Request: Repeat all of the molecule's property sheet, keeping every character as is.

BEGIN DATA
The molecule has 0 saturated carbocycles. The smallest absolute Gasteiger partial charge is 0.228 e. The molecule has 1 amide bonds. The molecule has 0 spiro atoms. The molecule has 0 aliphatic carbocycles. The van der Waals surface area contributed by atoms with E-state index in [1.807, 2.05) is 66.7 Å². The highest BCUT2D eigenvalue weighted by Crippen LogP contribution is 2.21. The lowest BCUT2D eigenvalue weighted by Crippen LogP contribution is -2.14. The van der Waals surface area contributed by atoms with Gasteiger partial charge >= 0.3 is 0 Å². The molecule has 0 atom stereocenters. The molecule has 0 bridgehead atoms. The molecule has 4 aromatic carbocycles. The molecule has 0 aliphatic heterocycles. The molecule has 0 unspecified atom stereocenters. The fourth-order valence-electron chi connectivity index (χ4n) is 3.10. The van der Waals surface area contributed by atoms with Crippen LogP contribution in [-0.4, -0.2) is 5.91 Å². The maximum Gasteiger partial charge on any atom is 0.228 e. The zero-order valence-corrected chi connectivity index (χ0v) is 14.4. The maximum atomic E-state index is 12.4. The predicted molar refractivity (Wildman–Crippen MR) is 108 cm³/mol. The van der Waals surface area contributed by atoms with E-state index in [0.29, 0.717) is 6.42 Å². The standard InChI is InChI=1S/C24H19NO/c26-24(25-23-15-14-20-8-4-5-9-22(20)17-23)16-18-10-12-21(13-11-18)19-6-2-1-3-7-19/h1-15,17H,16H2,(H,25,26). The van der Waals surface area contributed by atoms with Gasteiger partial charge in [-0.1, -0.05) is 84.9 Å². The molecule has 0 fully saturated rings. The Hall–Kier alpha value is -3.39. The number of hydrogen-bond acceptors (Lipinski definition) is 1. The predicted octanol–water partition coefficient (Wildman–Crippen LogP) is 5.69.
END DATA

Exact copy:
The molecule has 0 saturated carbocycles. The smallest absolute Gasteiger partial charge is 0.228 e. The molecule has 1 amide bonds. The molecule has 0 spiro atoms. The molecule has 0 aliphatic carbocycles. The van der Waals surface area contributed by atoms with E-state index in [1.807, 2.05) is 66.7 Å². The highest BCUT2D eigenvalue weighted by Crippen LogP contribution is 2.21. The lowest BCUT2D eigenvalue weighted by Crippen LogP contribution is -2.14. The van der Waals surface area contributed by atoms with Gasteiger partial charge >= 0.3 is 0 Å². The molecule has 0 atom stereocenters. The molecule has 0 bridgehead atoms. The molecule has 4 aromatic carbocycles. The molecule has 0 aliphatic heterocycles. The molecule has 0 unspecified atom stereocenters. The fourth-order valence-electron chi connectivity index (χ4n) is 3.10. The van der Waals surface area contributed by atoms with Crippen LogP contribution in [-0.4, -0.2) is 5.91 Å². The maximum Gasteiger partial charge on any atom is 0.228 e. The zero-order valence-corrected chi connectivity index (χ0v) is 14.4. The maximum atomic E-state index is 12.4. The predicted molar refractivity (Wildman–Crippen MR) is 108 cm³/mol. The van der Waals surface area contributed by atoms with E-state index in [0.29, 0.717) is 6.42 Å². The standard InChI is InChI=1S/C24H19NO/c26-24(25-23-15-14-20-8-4-5-9-22(20)17-23)16-18-10-12-21(13-11-18)19-6-2-1-3-7-19/h1-15,17H,16H2,(H,25,26). The van der Waals surface area contributed by atoms with Gasteiger partial charge in [-0.1, -0.05) is 84.9 Å². The molecule has 0 fully saturated rings. The Hall–Kier alpha value is -3.39. The number of hydrogen-bond acceptors (Lipinski definition) is 1. The predicted octanol–water partition coefficient (Wildman–Crippen LogP) is 5.69.